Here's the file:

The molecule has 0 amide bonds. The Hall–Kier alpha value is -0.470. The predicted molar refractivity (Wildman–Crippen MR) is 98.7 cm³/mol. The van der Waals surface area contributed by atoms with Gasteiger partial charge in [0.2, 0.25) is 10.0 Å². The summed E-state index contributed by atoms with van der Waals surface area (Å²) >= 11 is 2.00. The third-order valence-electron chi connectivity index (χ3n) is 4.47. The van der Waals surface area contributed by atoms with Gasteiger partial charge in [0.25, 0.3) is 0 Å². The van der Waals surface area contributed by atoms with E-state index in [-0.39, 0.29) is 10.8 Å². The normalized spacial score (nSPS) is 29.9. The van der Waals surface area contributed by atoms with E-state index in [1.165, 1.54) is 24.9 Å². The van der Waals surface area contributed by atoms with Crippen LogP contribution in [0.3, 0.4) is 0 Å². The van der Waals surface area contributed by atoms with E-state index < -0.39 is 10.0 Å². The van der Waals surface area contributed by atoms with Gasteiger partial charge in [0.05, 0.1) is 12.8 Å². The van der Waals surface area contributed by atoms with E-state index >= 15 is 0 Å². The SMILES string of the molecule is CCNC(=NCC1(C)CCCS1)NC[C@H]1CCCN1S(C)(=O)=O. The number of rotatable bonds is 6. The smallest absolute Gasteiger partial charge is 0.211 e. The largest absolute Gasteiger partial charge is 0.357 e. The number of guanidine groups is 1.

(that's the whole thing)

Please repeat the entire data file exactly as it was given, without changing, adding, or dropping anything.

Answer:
The molecule has 0 amide bonds. The Hall–Kier alpha value is -0.470. The predicted molar refractivity (Wildman–Crippen MR) is 98.7 cm³/mol. The van der Waals surface area contributed by atoms with Gasteiger partial charge in [0.2, 0.25) is 10.0 Å². The summed E-state index contributed by atoms with van der Waals surface area (Å²) >= 11 is 2.00. The third-order valence-electron chi connectivity index (χ3n) is 4.47. The van der Waals surface area contributed by atoms with Gasteiger partial charge in [0.25, 0.3) is 0 Å². The van der Waals surface area contributed by atoms with E-state index in [-0.39, 0.29) is 10.8 Å². The normalized spacial score (nSPS) is 29.9. The van der Waals surface area contributed by atoms with E-state index in [1.165, 1.54) is 24.9 Å². The van der Waals surface area contributed by atoms with Crippen LogP contribution in [0.3, 0.4) is 0 Å². The van der Waals surface area contributed by atoms with E-state index < -0.39 is 10.0 Å². The van der Waals surface area contributed by atoms with Gasteiger partial charge in [0.05, 0.1) is 12.8 Å². The van der Waals surface area contributed by atoms with E-state index >= 15 is 0 Å². The SMILES string of the molecule is CCNC(=NCC1(C)CCCS1)NC[C@H]1CCCN1S(C)(=O)=O. The number of rotatable bonds is 6. The smallest absolute Gasteiger partial charge is 0.211 e. The largest absolute Gasteiger partial charge is 0.357 e. The number of guanidine groups is 1.